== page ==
Ironically, despite the use of superconducting magnets in MRI machines, magnetic fields themselves can be disruptive to superconducting materials. Atoms in superconductors are cooled and pressurized to form weakly bonded electron pairs, but those weak bonds are broken when exposed to magnetic forces. Physicists performing research at the High Field Magnet Laboratory (HFML) in Nijmegen, Netherlands, found that ultrathin layers of molybdenum sulfide (MoS2) are superconducting at low temperatures and in a high magnetic field. The internal high magnetic field of MoS2 is much higher than the external magnetic forces that can be produced by the HFML, which established a world record in 2014 when it produced a continuous magnetic field of 37.5 teslas, the highest such magnetic field produced by a non-superconducting magnet.
Around the globe, researchers are also looking into the use of novel materials to serve as superconductors. In recent months, phosphine (PH3) has been the subject of experiments which have hypothesized that the material, commonly experienced in the form of a flammable gas, has superconducting abilities. Research conducted by chemists at the University of Buffalo, and published late January in the Journal of the American Chemical Society, has resulted in the knowledge that the structures into which phosphine breaks down under high pressures, and not phosphine itself, are superconducting.
Elsewhere, experiments focused on graphene, a two-dimensional form of atom which already possesses low electrical resistance, have looked into the potential of adding lithium atoms to change the distribution of electrons in graphene and give it superconducting capabilities. This research was published last year by the Proceedings of the National Academy of Sciences for the United States (PNAS). However, the process by which graphene can be doped with lithium again requires incredibly low temperatures of about -265°C (-445°F), and the resulting graphene requires even lower temperatures than that to transition into its superconducting state.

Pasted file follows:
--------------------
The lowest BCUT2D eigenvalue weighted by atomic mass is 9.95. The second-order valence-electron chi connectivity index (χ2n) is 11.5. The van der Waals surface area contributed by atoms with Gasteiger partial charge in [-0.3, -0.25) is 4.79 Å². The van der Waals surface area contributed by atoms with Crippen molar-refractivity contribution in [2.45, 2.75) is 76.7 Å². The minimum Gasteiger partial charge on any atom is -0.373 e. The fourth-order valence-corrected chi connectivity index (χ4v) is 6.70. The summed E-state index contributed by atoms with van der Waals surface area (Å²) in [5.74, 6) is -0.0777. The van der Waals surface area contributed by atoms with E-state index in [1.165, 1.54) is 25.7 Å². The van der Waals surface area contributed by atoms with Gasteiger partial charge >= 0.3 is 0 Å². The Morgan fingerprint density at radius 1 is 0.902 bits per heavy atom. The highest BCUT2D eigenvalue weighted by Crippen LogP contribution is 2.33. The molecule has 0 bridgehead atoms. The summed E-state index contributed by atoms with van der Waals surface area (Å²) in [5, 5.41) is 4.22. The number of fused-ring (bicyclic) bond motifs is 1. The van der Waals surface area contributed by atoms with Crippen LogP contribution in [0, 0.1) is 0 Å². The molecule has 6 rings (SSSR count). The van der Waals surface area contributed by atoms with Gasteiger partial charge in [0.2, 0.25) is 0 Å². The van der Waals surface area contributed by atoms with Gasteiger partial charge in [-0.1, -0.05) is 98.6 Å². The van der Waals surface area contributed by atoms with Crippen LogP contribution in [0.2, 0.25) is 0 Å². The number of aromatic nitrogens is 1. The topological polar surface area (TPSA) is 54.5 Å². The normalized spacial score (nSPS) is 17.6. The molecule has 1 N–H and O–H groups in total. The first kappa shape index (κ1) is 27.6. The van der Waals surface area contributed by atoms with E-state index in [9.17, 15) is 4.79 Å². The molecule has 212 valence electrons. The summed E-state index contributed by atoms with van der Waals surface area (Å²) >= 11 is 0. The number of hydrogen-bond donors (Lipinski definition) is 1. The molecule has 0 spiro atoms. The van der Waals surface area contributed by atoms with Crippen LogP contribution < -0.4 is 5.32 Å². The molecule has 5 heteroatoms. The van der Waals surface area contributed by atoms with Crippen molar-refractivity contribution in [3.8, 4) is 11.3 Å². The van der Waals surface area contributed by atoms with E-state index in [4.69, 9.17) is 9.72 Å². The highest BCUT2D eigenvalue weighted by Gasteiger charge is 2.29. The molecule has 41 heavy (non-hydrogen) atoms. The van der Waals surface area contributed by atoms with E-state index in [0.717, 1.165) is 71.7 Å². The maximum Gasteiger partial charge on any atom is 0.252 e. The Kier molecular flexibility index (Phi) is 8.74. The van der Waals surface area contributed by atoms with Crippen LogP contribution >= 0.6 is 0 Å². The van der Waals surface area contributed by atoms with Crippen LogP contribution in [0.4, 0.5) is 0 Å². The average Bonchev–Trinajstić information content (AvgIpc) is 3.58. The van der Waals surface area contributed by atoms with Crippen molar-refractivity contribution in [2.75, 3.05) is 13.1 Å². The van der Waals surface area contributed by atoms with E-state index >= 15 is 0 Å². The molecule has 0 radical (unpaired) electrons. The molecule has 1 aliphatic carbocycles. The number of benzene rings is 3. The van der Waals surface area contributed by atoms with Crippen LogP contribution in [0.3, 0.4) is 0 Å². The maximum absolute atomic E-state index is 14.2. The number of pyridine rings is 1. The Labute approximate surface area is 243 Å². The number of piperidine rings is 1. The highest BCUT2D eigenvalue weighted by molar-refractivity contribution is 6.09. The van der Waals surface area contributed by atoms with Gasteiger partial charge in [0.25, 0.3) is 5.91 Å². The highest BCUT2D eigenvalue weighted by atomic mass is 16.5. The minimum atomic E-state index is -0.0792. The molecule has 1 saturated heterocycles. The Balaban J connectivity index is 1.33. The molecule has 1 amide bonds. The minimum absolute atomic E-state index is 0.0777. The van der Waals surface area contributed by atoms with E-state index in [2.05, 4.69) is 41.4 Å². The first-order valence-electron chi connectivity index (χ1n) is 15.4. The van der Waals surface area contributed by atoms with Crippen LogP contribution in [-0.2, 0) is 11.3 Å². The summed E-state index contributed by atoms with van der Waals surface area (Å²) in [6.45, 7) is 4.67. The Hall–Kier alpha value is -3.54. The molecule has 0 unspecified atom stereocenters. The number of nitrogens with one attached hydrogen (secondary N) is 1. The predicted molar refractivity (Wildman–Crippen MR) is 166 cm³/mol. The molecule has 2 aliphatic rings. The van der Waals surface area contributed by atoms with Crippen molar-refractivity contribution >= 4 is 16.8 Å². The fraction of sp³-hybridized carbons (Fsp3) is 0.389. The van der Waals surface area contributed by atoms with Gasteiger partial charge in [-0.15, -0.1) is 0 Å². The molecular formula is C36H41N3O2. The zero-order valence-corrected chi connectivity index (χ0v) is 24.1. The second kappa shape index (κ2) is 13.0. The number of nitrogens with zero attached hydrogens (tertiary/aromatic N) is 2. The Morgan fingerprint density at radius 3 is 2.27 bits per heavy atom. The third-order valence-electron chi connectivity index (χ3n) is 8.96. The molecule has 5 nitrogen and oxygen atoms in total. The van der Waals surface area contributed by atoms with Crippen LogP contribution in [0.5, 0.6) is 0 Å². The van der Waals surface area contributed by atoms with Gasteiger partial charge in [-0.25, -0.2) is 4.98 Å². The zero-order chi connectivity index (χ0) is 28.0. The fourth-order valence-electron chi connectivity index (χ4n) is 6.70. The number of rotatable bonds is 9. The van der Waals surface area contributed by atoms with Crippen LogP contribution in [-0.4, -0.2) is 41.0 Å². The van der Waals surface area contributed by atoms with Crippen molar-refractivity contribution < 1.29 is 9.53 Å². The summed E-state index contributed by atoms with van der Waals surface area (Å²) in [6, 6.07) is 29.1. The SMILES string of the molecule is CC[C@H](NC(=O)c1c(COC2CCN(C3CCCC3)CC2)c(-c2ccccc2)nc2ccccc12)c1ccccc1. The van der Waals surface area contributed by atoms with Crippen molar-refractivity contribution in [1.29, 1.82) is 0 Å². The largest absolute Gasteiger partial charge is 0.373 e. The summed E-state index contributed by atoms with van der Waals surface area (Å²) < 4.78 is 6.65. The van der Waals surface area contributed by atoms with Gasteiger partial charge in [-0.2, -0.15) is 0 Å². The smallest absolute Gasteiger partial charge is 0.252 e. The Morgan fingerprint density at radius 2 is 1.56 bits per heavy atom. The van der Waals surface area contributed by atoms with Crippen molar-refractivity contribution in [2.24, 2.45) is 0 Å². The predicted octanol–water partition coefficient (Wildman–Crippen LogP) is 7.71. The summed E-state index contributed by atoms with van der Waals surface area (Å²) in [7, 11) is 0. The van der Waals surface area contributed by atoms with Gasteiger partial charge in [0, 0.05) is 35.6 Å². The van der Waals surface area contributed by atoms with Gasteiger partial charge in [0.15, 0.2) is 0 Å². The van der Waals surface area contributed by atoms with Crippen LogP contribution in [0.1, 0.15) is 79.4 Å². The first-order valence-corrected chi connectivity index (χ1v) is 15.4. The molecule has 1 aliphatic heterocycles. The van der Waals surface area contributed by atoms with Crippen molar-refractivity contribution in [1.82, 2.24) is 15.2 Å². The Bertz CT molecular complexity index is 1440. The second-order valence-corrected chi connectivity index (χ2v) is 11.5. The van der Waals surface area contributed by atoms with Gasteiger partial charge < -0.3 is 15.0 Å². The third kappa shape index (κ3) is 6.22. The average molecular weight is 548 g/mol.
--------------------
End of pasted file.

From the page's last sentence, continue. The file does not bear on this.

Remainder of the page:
Room temperature superconductivity is still a dream, but research continues. Taking a look at the patents issued in recent months by the U.S. Patent and Trademark Office, we have come across a few recently patented technologies in the field of superconducting. The world’s largest chemical producer, BASF SE (ETR:BAS) of Ludwigshafen, Germany, has increased its IP holdings in this sector with the recent issue of U.S. Patent No. 9257628, entitled Process for Producing Nanoparticles and Their Use in the Production of High-Temperature Superconductors. It protects a process for producing nanoparticles having a metal compound by preparing a water-in-oil (w/o) microemulsion with at least one metal precursor in a dispersed polar phase with the aid of a surfactant and adding a base as a precipitant to a continuous nonpolar phase. This process allows the production of nanoparticles of transition metal compounds which are mostly free of disturbing associated materials such as water or compounds from ionic surfactants which may prevent the formation of a homogenous high-temperature superconductor layer.
The British industrial power systems holding company Rolls-Royce (LON:RR) has been developing its own superconductor tech, as is evidenced by the issue of U.S. Patent No. 9231444, which is titled Superconductor Winding. It discloses a superconducting electrical machine having a superconducting winding at least partially surrounded by a magnetic flux guide which includes a binder loaded with a magnetic material, a pole face portion and a back iron portion having different loadings of magnetic material by volume; the magnetic flux guide has a relative magnetic permeability of between 5 and 20, and the pole face portion has a lower bulk relative permeability than the back iron portion. This innovation seeks to eliminate saturation effects which increase the magnetic field in superconductor windings which limits the performance of the machine.
Further highlighting the global nature of superconductor development is U.S. Patent No. 9177700, titled Precursor for a Nb3Sn Superconductor Wire, Method for Manufacturing the Same, Nb3Sn Superconductor Wire, and a Superconducting Magnet System, issued last November to Japanese company SH Copper Products Co. It claims a precursor for a Nb3Sn (niobium-tin) superconductor wire to be manufactured by an internal diffusion method and comprising a plurality of niobium-based single core wires coated with a copper-based coating, a plurality of tin-based single core wires coated with a copper-based coating and a cylindrical diffusion layer comprised of tantalum or niobium in which the plurality of niobium-based single core wires and tin-based single core wires are disposed in a specific ratio. This innovation address a shortcoming of internal diffusion methods to produce superconductor wires which increase the magnetic coupling of niobium-tin filaments, which in turn increases alternative current losses.